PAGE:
The stock market's stupendous start to the new year could get even more interesting as the corporate earnings season kicks off in earnest next week.
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There are high hopes for fourth-quarter results.
Strategists at Bank of America Merrill Lynch project double-digit quarterly earnings-per-share growth to $35.07 for the S&P 500.
"Strong guidance, a healthy global economy and higher oil prices support a pickup in growth, and record U.S. data surprises along with record results from the early reporters suggest to us a beat is likely," said Savita Subramanian, an equity and quant strategist at Bank of America Merrill Lynch, in a report.
John Butters, senior earnings analyst at FactSet, projected S&P 500 companies will report a fourth-quarter earnings rise of 10.2%, the second-strongest since 2011, based on the consensus forecasts of analysts. However, the actual pace of earnings increase may be closer to 14%, he said, given the large number that are turning in results above estimates.
Butters also predicted that all 11 S&P 500 sectors will post both earnings and revenue growth in the fourth quarter, something that has not happened since the third quarter of 2011.
Even more important than the parade of numbers may be what the management has to say about the tax reform, strategists stressed.
This view was borne out during JPMorgan Chase's(JPM) conference call early Friday where much of the time was devoted to fielding queries on how the tax cuts will affect the bank's balance sheet going forward.
Read:Bank earnings started off 'mixed' and 'messy' -- and that's likely to continue (http://www.marketwatch.com/story/bank-earnings-started-off-mixed-and-messy-and-thats-likely-to-continue-2018-01-12)
In December, President Donald Trump signed into law a $1.5 trillion tax package that has been billed as the most comprehensive overhaul in three decades. The new regulation slashes the corporate tax rate to 21%, temporarily lowers individual rates and eliminates Obamacare's individual insurance mandate, among other changes.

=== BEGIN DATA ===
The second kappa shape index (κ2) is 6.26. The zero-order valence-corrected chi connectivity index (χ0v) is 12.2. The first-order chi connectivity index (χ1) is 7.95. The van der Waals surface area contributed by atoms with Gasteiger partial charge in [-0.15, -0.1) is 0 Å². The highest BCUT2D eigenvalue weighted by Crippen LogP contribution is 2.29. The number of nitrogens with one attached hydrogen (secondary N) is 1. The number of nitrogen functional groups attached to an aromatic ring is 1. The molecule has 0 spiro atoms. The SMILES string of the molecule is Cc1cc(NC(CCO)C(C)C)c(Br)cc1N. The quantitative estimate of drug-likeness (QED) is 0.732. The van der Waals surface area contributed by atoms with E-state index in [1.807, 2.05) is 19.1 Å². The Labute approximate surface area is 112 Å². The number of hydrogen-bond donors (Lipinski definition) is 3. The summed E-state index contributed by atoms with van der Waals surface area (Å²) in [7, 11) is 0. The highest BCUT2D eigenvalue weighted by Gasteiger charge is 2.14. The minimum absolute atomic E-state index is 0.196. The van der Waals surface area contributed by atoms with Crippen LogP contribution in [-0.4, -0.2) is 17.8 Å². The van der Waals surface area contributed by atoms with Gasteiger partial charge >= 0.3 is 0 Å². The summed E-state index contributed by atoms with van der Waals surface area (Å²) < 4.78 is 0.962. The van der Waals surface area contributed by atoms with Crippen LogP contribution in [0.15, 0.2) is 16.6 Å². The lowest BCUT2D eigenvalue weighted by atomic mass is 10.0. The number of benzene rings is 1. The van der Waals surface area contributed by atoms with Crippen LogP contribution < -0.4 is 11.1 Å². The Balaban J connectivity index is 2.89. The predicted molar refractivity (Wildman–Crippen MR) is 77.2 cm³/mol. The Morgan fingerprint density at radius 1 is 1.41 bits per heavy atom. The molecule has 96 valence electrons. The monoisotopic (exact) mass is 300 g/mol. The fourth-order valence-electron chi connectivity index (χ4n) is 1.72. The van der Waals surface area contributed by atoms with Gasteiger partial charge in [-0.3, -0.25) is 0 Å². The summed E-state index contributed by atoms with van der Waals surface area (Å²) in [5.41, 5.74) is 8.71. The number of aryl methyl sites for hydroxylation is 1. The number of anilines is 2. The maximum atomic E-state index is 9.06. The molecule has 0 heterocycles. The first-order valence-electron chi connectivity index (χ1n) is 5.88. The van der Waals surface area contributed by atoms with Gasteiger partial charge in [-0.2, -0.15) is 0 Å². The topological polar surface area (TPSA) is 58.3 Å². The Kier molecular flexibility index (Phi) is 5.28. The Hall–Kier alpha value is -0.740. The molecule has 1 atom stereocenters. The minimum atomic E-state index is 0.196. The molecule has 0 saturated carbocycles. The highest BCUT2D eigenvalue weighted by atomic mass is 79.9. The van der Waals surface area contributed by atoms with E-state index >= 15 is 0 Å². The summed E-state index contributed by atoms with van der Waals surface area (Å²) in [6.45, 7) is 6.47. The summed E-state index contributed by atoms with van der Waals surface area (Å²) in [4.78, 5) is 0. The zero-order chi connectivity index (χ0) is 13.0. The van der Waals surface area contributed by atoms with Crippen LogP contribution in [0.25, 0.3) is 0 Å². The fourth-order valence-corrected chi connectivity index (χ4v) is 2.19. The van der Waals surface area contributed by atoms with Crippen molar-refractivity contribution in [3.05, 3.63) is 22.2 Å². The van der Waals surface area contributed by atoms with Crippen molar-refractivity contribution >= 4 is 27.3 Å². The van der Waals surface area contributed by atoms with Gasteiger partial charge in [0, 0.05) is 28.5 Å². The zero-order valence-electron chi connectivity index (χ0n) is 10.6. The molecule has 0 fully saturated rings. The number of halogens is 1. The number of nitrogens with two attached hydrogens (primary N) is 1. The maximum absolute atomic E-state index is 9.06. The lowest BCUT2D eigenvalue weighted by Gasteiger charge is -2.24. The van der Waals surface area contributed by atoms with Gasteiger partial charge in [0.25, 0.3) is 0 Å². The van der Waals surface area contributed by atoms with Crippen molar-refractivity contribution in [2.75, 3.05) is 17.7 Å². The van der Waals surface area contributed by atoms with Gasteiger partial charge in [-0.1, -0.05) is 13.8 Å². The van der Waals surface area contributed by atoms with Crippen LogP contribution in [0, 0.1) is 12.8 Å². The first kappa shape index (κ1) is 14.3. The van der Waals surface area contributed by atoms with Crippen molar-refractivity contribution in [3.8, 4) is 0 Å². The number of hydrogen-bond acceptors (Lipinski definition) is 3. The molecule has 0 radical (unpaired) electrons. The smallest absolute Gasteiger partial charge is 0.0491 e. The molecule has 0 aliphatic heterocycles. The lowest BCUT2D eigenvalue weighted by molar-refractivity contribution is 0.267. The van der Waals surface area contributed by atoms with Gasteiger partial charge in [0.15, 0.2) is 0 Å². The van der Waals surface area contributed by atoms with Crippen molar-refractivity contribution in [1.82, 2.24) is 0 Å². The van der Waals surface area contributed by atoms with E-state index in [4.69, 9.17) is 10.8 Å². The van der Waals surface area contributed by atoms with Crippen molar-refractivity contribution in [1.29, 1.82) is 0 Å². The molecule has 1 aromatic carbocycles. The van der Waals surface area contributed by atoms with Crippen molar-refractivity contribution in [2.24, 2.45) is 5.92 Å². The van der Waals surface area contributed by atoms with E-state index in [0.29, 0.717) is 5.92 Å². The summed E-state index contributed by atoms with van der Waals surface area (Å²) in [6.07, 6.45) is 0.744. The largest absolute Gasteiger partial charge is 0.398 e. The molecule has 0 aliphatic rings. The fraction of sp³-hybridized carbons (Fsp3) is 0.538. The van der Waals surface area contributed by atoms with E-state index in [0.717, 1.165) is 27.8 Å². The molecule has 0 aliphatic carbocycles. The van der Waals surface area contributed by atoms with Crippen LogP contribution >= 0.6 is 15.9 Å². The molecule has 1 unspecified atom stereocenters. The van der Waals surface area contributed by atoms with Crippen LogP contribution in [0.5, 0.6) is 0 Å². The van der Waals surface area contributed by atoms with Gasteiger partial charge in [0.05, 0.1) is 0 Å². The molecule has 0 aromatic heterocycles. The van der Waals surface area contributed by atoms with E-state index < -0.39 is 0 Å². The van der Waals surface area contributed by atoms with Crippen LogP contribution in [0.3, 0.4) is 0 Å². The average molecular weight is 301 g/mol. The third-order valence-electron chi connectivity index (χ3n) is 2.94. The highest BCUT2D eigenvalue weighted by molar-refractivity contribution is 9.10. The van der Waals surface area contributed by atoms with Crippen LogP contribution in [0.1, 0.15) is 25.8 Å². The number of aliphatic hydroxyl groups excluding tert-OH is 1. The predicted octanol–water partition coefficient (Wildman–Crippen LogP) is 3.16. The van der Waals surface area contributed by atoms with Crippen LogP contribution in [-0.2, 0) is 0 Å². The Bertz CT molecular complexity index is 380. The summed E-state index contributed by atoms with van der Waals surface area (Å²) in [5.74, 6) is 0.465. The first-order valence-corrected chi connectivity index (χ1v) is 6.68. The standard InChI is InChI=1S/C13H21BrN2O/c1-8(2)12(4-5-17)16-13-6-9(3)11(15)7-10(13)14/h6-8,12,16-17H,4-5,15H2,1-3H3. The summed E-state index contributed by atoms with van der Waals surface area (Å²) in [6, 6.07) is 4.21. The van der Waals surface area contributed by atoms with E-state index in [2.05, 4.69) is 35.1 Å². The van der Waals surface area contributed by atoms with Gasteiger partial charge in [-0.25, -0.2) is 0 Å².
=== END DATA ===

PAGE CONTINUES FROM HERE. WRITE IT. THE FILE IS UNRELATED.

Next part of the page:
The euphoria over tax cuts and a rosy outlook on the economy have continued to fuel a strong rally in stocks, with major indexes setting records almost every day of the new year (http://www.marketwatch.com/story/fresh-records-in-sight-for-us-stocks-as-earnings-inflation-data-loom-2018-01-12).
Indeed, based on the first two weeks of the year, analysts are observing that 2018 may be a doppelgänger for 2017.
"It looks a lot like 2017 to this point," Andrew Adams, market strategist at Raymond James, wrote in a recent note. "So much for the idea that investors would welcome the new year by taking profits to finally realize capital gains, an idea that I thought may have some merit to it; investors still see no reason to sell their stocks and we can't really blame them."
Adams said a pullback could emerge at any time given that the S&P 500 is the most overbought in 38 years based on the relative strength index. Even so, there is nothing, he said, that suggests that a major selloff is in the offing.
The first two weeks of 2018 has been overloaded with records.
The Dow Jones Industrial Average has climbed 4.4% and the S&P 500 has rallied 4.2% through Friday for their best start to a year since the first nine days of 2003. And the Nasdaq jumped 5.2%, the best since 2004, according to the Dow Jones Data Group.
In fact, if the market continues to gain at its current speed, annualized return for the S&P 500 could jump as much as 193% in 2018, according to Frank Cappelleri, a technical strategist at Instinet LLC.
To be clear, the point of that outlandish figure isn't that Cappelleri expects that sort of outperformance but as a warning of things to come.
"If we see the advances continue to accelerate like we saw last week, it would indicate that more emotion is being pulled into the trading environment. And emotion and volatility rarely exist on one side of the market. If that happens, it would set up the market for a more material decline," he said.
The companies reporting quarterly results during the week include 28 S&P 500 companies, among them four Dow components. On the list are including Citigroup Inc. (C), Bank of America Corp. (BAC), Goldman Sachs Group Inc. (GS), UnitedHealth Group Inc. (UNH), Morgan Stanley (MS), American Express Co. (AXP) and International Business Machines Corp. (IBM).
On Friday, the Dow gained 228.46 points, or 0.9%, to close at 25,803.19 while the S&P 500 rose 18.68 points, or 0.7%, to 2,786.24. The tech-heavy Nasdaq added 49.28 points, or 0.7%, to 7,261.06.